Gutherz could not explain why he and synagogue president Zimmerman were not made aware of the city’s plan to protect them. “Sometimes there’s a difference between the perception of security and the reality of security,” he told Haaretz.
Zimmerman did not respond to a message from Haaretz.
The synagogue canceled a planned gathering for that evening, which would have been held on a member’s front lawn. They had planned to make havdalah, marking the end of Shabbat, and watch the Perseid meteor shower, Gutherz told Haaretz.
The synagogue held a meeting Monday night so community members could talk about their experiences from the weekend. “We prayed a little bit and everyone shared what they saw and what they felt,” Gutherz told Haaretz. “It was very moving. We have a bat mitzvah this weekend,” he said, and other meetings during which community members can discuss their experiences are in the works. “We are getting back to business of being who we are,” he said.
Several Orthodox rabbis from Washington D.C. and New York traveled to meet with him early this week to show their support and, outraged by what they heard, went to meet with city officials.
“It’s completely unacceptable when there’s one synagogue in a town and a group of Nazi supporters with weapons is standing outside the synagogue, staring at the Jews as they walk in, and they ask for police protection and don’t get it,” Rabbi Shmuel Herzfeld told Haaretz after his visit to Charlottesville. Herzfeld is rabbi of Ohev Shalom-The National Synagogue in Washington.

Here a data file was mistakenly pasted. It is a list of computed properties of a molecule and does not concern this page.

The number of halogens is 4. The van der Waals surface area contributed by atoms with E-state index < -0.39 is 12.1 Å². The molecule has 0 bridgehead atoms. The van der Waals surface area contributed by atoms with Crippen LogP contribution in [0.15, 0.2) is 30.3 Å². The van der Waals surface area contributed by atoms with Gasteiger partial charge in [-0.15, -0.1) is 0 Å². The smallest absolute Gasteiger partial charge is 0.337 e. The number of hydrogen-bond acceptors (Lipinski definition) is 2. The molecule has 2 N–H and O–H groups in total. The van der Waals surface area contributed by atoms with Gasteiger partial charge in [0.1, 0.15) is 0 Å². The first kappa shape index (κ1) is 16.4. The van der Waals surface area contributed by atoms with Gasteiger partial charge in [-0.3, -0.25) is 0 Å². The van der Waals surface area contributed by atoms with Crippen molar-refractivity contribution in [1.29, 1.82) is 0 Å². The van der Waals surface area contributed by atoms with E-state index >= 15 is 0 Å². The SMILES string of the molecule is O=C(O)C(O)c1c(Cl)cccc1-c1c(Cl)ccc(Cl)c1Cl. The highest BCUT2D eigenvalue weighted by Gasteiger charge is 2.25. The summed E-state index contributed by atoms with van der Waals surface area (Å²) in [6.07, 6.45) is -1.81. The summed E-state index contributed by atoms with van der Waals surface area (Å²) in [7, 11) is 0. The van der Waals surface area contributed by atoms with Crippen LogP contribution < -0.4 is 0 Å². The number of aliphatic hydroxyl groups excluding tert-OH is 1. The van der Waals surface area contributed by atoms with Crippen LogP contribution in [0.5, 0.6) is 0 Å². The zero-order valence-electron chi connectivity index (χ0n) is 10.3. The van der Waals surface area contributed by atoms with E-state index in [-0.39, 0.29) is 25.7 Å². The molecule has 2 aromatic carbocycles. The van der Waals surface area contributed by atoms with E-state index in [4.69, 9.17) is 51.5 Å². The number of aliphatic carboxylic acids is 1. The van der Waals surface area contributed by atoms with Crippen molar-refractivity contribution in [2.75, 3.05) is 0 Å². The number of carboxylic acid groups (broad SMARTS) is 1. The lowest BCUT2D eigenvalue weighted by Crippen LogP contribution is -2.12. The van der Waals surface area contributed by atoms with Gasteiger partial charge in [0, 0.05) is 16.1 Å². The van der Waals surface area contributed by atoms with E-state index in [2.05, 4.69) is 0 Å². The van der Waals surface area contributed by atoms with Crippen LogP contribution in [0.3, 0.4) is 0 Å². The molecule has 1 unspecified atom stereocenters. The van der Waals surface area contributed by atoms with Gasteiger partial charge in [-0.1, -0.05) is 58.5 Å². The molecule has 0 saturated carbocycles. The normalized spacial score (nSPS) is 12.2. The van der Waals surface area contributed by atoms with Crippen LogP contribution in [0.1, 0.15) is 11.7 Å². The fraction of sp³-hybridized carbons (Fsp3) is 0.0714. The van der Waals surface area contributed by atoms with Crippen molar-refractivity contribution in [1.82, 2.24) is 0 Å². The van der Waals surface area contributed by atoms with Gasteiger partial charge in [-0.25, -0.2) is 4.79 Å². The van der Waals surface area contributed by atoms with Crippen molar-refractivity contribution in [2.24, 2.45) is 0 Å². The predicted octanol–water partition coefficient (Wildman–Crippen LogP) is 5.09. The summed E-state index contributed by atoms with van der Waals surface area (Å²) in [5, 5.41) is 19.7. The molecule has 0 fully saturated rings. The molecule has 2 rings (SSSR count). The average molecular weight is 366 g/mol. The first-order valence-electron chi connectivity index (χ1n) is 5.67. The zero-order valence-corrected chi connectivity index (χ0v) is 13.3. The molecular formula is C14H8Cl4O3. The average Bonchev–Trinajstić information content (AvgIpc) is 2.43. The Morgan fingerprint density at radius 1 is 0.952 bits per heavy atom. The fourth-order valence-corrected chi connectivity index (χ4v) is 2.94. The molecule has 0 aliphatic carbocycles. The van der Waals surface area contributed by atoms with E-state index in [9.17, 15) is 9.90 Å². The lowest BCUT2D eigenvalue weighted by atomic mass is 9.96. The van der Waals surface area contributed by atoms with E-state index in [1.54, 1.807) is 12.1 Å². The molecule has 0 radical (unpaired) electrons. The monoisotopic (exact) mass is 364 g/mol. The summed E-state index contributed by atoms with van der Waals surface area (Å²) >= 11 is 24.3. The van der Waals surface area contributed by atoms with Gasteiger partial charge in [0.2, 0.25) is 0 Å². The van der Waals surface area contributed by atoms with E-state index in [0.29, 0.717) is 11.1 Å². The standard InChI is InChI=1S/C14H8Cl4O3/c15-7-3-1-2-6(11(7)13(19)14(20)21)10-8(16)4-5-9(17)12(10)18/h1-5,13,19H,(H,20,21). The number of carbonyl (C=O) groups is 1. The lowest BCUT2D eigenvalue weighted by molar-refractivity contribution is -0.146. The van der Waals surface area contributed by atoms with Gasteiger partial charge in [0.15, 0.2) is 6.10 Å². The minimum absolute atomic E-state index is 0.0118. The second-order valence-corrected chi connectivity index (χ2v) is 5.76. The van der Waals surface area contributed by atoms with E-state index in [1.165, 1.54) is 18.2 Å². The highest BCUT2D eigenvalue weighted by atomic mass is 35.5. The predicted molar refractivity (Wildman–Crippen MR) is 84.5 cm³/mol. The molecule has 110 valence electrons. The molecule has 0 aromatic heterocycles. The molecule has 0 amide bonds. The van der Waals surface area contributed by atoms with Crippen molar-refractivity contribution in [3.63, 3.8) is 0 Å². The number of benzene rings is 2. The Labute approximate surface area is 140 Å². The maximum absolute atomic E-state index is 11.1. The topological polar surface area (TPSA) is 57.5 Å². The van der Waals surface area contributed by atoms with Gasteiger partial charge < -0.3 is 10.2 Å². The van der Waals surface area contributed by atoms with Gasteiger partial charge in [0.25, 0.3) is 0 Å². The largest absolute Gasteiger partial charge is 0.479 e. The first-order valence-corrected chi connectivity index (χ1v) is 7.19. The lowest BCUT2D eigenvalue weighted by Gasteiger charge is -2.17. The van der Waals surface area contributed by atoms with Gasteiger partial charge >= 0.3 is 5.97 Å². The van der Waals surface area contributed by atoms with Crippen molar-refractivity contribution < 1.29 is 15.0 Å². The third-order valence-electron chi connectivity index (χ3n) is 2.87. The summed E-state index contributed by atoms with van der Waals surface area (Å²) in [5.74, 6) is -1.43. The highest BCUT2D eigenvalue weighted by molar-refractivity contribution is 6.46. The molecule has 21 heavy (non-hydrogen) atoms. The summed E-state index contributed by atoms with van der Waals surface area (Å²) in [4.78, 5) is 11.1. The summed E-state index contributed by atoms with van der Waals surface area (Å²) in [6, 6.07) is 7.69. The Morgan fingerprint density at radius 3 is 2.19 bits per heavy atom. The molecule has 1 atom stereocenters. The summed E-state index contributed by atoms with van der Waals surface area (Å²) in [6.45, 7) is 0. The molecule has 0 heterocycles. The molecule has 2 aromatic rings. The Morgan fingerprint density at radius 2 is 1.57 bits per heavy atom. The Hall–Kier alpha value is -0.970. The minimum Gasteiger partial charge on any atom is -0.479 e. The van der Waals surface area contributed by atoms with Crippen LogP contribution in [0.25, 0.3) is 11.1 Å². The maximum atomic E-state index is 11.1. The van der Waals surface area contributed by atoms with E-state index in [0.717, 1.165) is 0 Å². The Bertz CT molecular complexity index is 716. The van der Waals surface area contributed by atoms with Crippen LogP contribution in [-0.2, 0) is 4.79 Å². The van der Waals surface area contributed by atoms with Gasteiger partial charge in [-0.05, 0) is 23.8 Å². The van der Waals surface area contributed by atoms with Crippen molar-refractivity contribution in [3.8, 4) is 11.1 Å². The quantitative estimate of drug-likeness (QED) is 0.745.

“Who would ever believe that Nazis would force Jews to sneak out the back of their synagogue in the United States of America?” said Herzfeld, sounding stunned. “Where is this coming from? But it’s here.”
Charlottesville City Manager Jones, Charlottesville’s police chief and its mayor, Mike Signer, who is Jewish, met with synagogue leaders Gutherz and Zimmerman on Wednesday.
Afterward, Gutherz told Haaretz, “Going forward, we have full confidence that they will take whatever steps they need to protect the community. They did apologize. We were able to convey the feelings of our community and they were very receptive.”
Though “at the time it didn’t feel that way, I don’t have any doubt that the synagogue was well watched,” he said.
On Monday Charlottesville Police Chief Al Thomas Jr., told news media that “I have regrets. We regret this tragic day.” Three people died during the “Unite the Right” events August 12. One was a local counter-protester, and two were police officers whose helicopter overseeing the rally crashed.